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A solar-powered smartwatch seems like a good idea — if it works

A solar-powered smartwatch seems like a good idea — if it works

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Battery life on smartwatches is, in a word, bad. And while most of today’s watches can more or less make it through a day without dying, they’re still a far cry from the months or even years that traditional watches can run for.

What if you never had to charge your smartwatch? That’s the promise of Lunar, a new Kickstarter project that claims to be the world’s first solar-powered smartwatch. Solar-powered wristwatches aren’t a particularly new concept; Casio and Citizen are two particularly well-known brands. Lunar isn’t the first hybrid smartwatch to try and solve the battery problem, either: a company called Sequent took a stab at it on Kickstarter earlier this year using kinetic charging, too.

What if you never had to charge your smartwatch

However, Lunar does seem to be the first to apply solar tech to a smartwatch — or at least, a hybrid smartwatch. The company says that the watch can charge off both indoor and outdoor light, and can run off as little as one hour of exposure a day. (The company also includes a traditional inductive charger as a backup.)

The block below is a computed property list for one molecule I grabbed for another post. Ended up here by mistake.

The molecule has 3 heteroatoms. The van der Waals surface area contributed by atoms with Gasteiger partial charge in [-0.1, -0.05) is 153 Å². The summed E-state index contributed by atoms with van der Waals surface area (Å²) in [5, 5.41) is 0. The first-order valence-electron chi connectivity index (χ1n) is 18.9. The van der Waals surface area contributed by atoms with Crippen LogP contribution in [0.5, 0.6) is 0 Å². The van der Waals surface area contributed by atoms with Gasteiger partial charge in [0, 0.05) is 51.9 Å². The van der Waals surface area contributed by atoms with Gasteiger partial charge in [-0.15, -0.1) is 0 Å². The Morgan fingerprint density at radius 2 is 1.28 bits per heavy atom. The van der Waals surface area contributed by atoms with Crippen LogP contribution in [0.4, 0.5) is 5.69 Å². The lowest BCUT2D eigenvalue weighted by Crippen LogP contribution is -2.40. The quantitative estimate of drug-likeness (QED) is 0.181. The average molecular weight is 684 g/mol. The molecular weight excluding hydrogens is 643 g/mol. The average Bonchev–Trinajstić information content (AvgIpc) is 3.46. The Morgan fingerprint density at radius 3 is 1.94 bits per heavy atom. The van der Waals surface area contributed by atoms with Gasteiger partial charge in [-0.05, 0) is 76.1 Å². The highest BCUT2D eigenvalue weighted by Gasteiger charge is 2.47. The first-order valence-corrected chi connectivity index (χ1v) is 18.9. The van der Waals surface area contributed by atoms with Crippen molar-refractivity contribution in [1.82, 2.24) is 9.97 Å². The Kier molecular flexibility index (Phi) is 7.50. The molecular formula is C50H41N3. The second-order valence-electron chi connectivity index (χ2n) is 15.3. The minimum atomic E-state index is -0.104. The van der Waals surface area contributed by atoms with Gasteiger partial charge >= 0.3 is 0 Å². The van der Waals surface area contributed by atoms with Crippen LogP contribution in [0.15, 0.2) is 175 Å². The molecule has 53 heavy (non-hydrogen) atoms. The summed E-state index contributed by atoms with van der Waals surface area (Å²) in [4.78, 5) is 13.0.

As for the watch itself, it’s a pretty standard hybrid smartwatch, solar power aside. It’ll be able to do basic activity and sleep tracking, offer some limited notification support through a colored LED, and automatically set time zones through a connected smartphone app. Also, given the need for low power consumption for the solar charging to feasibly work, there’s no screen on the Lunar. Instead, there’s just a ring of LED lights located where hour markers would be.

The watch itself is a pretty standard hybrid smartwatch, solar power aside

From a design perspective, Lunar doesn’t look terrible either: it has a simple black watchface ornamented with some decorative concentric rings. The case measures 41mm and is made from stainless steel, while the crystal offers a choice of either sapphire-coated glass or sapphire crystal glass. The biggest issue is the giant, off-center “Lunar” logo that dominates the 4 o’clock area of the face, which lends a tacky feel to the entire thing.

Lunar is a first-time company, so the usual warnings to use your best judgement apply. That said, the company does seem pretty far along, promising to ship the first devices by December 2017, which is certainly a good sign (assuming it actually manages to do it).

The Lunar watch is available on Kickstarter for an early-bird price of $138. However, that model only offers the sapphire-coated glass, not the full sapphire crystal, which starts at $169 and won’t ship until 2018.